The arc intensified further becoming the brightest I have seen in years, so bright in fact that all the stars from the horizon to 15 degrees in altitude were washed from the sky including bright mag +2 stars which was rather exceptional. In my short 20 second exposures the aurora almost looked photo shopped, that's how vibrant it was. To the NE above the easternmost sector of the arc you can see the Hyades, Pleiades, Auriga and Perseus. Far below us was the magnificent Giant's Causeway coastline, headlands, and stacks with the ocean lit by the exceptional ambient light from the aurora.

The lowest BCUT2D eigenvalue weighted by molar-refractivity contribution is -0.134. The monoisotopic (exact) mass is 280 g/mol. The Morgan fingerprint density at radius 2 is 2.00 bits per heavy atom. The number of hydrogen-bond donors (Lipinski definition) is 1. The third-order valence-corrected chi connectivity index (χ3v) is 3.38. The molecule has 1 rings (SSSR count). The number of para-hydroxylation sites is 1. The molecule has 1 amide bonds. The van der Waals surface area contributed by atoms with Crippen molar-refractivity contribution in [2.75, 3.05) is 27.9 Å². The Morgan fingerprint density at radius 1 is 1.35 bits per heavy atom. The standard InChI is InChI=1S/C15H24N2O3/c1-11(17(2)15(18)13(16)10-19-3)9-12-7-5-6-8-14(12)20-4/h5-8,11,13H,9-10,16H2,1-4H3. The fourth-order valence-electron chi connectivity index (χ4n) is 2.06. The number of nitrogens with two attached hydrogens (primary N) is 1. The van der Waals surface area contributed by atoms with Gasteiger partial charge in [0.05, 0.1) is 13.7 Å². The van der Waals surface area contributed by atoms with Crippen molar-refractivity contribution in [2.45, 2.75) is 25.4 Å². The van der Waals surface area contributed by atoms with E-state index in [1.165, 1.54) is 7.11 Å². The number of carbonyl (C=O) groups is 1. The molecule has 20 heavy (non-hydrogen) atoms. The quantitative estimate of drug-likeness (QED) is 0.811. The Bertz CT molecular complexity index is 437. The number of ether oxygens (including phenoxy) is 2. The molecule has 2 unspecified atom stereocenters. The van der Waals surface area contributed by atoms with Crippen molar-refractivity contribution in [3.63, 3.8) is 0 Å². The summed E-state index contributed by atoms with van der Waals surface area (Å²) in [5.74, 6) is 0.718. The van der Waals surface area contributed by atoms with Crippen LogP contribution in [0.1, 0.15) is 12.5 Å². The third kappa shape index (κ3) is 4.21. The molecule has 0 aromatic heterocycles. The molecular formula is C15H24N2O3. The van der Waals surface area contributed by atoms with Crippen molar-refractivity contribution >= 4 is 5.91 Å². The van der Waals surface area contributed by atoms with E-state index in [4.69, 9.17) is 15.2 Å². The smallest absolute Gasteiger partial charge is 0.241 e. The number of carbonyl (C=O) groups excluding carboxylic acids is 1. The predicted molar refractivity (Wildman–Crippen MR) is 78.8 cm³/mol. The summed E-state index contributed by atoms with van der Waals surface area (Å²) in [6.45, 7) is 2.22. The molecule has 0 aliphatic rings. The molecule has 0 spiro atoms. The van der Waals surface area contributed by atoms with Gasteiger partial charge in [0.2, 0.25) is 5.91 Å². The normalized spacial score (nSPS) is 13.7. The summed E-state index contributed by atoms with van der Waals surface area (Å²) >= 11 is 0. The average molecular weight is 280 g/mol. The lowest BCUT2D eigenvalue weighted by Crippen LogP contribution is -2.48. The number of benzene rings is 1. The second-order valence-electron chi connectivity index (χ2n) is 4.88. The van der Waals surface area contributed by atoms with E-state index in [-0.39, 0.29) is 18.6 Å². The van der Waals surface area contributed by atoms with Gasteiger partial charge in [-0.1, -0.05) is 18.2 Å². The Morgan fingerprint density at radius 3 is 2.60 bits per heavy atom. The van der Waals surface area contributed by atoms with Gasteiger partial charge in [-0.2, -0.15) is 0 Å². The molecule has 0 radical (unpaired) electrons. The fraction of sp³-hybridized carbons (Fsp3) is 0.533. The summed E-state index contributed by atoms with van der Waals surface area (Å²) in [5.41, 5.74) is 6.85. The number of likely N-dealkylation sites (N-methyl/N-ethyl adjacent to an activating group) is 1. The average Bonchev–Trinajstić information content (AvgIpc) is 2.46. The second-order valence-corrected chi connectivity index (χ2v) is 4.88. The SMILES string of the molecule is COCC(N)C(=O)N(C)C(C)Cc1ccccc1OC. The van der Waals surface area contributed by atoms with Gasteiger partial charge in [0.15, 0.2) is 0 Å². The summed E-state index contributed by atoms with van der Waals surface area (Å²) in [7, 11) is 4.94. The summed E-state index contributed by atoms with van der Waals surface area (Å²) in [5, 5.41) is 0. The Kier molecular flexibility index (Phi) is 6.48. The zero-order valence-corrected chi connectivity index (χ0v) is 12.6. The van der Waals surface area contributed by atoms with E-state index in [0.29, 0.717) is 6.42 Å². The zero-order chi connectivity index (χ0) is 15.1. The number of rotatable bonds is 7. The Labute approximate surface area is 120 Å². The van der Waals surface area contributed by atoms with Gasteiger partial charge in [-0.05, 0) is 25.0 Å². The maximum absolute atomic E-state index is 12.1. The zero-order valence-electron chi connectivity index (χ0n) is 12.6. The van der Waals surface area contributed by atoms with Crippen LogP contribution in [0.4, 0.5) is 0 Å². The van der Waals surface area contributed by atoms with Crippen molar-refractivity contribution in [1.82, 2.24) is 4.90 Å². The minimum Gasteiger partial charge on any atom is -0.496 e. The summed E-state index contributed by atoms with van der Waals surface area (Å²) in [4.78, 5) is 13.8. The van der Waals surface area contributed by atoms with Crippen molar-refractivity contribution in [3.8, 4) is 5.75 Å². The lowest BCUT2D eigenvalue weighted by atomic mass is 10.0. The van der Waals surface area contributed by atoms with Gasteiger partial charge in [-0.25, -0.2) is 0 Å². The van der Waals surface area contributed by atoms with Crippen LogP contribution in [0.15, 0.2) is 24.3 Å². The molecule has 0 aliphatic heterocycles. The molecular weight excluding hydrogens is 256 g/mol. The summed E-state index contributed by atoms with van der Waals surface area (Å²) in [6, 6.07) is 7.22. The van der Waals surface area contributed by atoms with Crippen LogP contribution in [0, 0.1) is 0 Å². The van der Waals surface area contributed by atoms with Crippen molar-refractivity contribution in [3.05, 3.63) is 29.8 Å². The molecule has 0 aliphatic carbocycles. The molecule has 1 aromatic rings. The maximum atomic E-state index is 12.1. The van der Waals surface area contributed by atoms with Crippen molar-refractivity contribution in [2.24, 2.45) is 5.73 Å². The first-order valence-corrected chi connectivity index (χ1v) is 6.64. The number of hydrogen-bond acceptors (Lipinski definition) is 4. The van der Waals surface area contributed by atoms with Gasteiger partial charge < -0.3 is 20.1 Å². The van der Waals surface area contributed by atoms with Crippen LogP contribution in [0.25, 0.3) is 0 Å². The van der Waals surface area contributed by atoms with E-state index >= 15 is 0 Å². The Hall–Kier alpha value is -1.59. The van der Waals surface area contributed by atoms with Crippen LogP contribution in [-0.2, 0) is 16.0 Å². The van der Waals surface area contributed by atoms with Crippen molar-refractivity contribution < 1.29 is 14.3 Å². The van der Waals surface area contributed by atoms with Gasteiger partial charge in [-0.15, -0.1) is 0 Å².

We decided to immediately shoot a time lapse, 20 second exposures, ISO1600 with lens wide open at F/2.8, click....20 seconds...click...and so on, this was a great feeling as now the camera was faithfully taking images while Nigel and I stood back and had the luxury of taking in the sky visually without having to worry about camera settings and compositions, sometime when shooting the sky you can miss the best of if by tinkering with camera absurdities and affecting your dark adaption, however in this situation we had a rare chance to absorb the scene, observe every detail, savor every breath of sea air and watch the dynamics of this ever changing natural light show unfold, I enjoyed this moment, it reminded me of my earlier observing years watching great auroras long before our first digital cameras were ever dreamed of. We were astonished to witness this extremely rare three tier arc with the naked eye, I had never seen three tiers before in almost 20 years of aurora watching, and on the image it looks more like four tiers with new auroral forms rapidly appearing aloft, this was nore like the type of structure one sees in aurora displays at more northern latitudes and indicative of a very dynamic event, at this same moment astrophotographers in Scotland were capturing six tiers.